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We pledge allegiance to and respect the flag of the USA

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While we as Americans economically are living currently in a capitalistic economy (Noun meaning an economic system based on private ownership of capital; venture capitalism - capitalism that invests in innovative enterprises (especially high technology) where the potential profits are large), our symbolic emblems that represents us are uniting factors that always help us to circumvent to avoid peril in all events, circumstances and even practice exercises.

Our flag clearly speaks for who we are and what we believe at the core of our being (although sometimes sabotaged by ‘friend-enemies’ to use as their defense), blue is for loyalty and truth in the full spectrum of the things we say, do and pay attention as it affects our interest at home and abroad; red is for the burning desire for peace expressed by and through the blood we have shed and are willing and well abled in our bodies and mental capacities to protect and defend all that we have been ordained to do as sisters and brothers in the earth; white confirms our lack of animosity and our determination to exemplify by our actions all that is right within and without.

The 5th GRADE FLAG LEADERSHIP INIATIVE at Samuel Gaines Academy in the St. Lucie School District was started based on the administration’s vision to create a system in which a daily ceremony occurs of raising and lowering the American and Florida state flag daily. Fifth grade was the chosen grade for this initiative to build leadership capacity with older elementary age students. Students are taught the proper procedures for folding and caring for the flags.

Samuel Gaines Academy is very thankful to have their very own veteran Mr. Jeffrey Johnson, teacher at SGA, instructing 5th grade student leaders important facts about our American flag. Fifth grade teachers chose the 5th graders based on development levels of their positive character and willingness to be a model student leader in the classroom. (Photo on left: Students at Samuel Gaines Academy correctly folding with care the (symbolic of its people) American Flag)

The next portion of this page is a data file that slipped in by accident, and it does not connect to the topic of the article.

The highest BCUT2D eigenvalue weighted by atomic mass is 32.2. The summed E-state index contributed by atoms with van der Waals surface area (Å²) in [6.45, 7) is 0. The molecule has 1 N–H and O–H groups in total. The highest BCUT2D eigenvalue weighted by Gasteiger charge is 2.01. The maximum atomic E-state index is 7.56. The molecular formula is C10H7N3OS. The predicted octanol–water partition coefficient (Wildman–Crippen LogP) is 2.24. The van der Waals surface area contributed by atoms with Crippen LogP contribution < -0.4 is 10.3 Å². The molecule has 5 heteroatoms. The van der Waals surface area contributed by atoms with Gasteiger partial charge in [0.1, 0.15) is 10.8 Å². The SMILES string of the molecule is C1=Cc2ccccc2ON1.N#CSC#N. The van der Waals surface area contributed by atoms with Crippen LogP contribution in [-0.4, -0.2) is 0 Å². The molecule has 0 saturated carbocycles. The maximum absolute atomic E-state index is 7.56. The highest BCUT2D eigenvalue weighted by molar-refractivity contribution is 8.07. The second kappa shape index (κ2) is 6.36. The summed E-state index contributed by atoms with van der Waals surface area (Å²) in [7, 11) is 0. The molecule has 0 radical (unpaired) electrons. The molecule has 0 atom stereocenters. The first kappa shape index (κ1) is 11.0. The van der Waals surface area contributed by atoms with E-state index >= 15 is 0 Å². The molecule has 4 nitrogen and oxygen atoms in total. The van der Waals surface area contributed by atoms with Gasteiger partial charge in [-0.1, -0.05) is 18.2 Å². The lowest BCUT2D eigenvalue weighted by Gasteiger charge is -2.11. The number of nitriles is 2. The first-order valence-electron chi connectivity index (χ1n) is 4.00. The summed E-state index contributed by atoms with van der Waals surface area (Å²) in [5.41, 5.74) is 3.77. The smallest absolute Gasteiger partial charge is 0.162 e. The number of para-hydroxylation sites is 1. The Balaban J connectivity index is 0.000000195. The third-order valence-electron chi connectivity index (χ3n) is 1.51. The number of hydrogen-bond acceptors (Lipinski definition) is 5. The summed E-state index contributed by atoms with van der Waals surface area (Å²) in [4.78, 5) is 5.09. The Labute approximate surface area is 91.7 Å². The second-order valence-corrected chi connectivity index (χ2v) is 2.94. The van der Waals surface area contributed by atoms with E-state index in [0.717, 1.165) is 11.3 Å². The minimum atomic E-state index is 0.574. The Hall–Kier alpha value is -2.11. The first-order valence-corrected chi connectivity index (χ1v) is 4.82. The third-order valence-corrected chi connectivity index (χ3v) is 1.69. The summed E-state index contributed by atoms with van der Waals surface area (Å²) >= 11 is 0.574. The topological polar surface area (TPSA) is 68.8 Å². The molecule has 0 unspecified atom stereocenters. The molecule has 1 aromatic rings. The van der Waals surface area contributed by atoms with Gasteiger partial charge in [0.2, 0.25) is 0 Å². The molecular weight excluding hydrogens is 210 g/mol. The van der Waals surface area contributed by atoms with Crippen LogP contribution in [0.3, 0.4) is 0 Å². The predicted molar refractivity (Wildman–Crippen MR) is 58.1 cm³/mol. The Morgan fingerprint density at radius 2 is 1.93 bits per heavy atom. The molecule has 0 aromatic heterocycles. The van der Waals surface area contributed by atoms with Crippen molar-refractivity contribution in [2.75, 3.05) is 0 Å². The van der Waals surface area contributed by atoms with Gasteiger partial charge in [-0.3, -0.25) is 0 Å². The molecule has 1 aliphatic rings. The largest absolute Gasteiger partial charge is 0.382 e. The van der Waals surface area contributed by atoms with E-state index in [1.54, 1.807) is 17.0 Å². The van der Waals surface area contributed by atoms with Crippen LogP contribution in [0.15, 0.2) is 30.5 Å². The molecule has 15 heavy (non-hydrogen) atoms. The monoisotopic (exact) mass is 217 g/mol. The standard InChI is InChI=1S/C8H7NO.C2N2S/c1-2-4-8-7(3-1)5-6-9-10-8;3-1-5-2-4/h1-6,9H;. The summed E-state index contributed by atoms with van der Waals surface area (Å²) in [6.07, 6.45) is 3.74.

The United States of America:

The United States of America (USA) commonly referred to as the United States (US), America or simply the States, is a federal republic consisting of 50 states and a federal district. The 48 contiguous states and the federal district of Washington, D.C., are in central North America between Canada and Mexico. The state of Alaska is the northwestern part of North America and the state of Hawaii is an archipelago in the mid-Pacific. The country also has five populated and nine unpopulated territories in the Pacific and the Caribbean. At 3.79 million square miles (9.83 million km2) in total and with around 317 million people, the United States is the fourth-largest country by total area and third largest by population.

The United States is one of the world's most ethnically diverse and multicultural nations, the product of large-scale immigration from many countries. The geography and climate of the United States is also extremely diverse, and it is home to a wide variety of wildlife.